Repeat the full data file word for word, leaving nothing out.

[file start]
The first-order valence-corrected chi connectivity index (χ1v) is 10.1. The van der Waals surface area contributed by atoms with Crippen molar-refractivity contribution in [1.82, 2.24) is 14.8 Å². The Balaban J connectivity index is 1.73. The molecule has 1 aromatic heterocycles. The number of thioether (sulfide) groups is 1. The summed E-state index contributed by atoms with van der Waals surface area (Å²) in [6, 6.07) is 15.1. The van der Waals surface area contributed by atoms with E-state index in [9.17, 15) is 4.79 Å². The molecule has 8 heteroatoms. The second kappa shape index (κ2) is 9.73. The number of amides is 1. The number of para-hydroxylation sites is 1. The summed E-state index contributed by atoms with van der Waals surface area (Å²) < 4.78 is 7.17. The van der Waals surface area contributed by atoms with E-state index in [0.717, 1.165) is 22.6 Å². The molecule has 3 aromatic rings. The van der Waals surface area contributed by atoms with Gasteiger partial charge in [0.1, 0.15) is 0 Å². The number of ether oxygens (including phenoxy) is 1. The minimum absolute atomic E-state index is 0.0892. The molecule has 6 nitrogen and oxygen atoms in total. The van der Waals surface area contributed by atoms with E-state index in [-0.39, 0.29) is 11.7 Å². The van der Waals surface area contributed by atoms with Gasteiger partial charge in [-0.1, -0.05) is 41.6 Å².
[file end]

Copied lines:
The first-order valence-corrected chi connectivity index (χ1v) is 10.1. The van der Waals surface area contributed by atoms with Crippen molar-refractivity contribution in [1.82, 2.24) is 14.8 Å². The Balaban J connectivity index is 1.73. The molecule has 1 aromatic heterocycles. The number of thioether (sulfide) groups is 1. The summed E-state index contributed by atoms with van der Waals surface area (Å²) in [6, 6.07) is 15.1. The van der Waals surface area contributed by atoms with E-state index in [9.17, 15) is 4.79 Å². The molecule has 8 heteroatoms. The second kappa shape index (κ2) is 9.73. The number of amides is 1. The number of para-hydroxylation sites is 1. The summed E-state index contributed by atoms with van der Waals surface area (Å²) < 4.78 is 7.17. The van der Waals surface area contributed by atoms with E-state index in [0.717, 1.165) is 22.6 Å². The molecule has 3 aromatic rings. The van der Waals surface area contributed by atoms with Gasteiger partial charge in [0.1, 0.15) is 0 Å². The number of ether oxygens (including phenoxy) is 1. The minimum absolute atomic E-state index is 0.0892. The molecule has 6 nitrogen and oxygen atoms in total. The van der Waals surface area contributed by atoms with E-state index in [-0.39, 0.29) is 11.7 Å². The van der Waals surface area contributed by atoms with Gasteiger partial charge in [-0.1, -0.05) is 41.6 Å².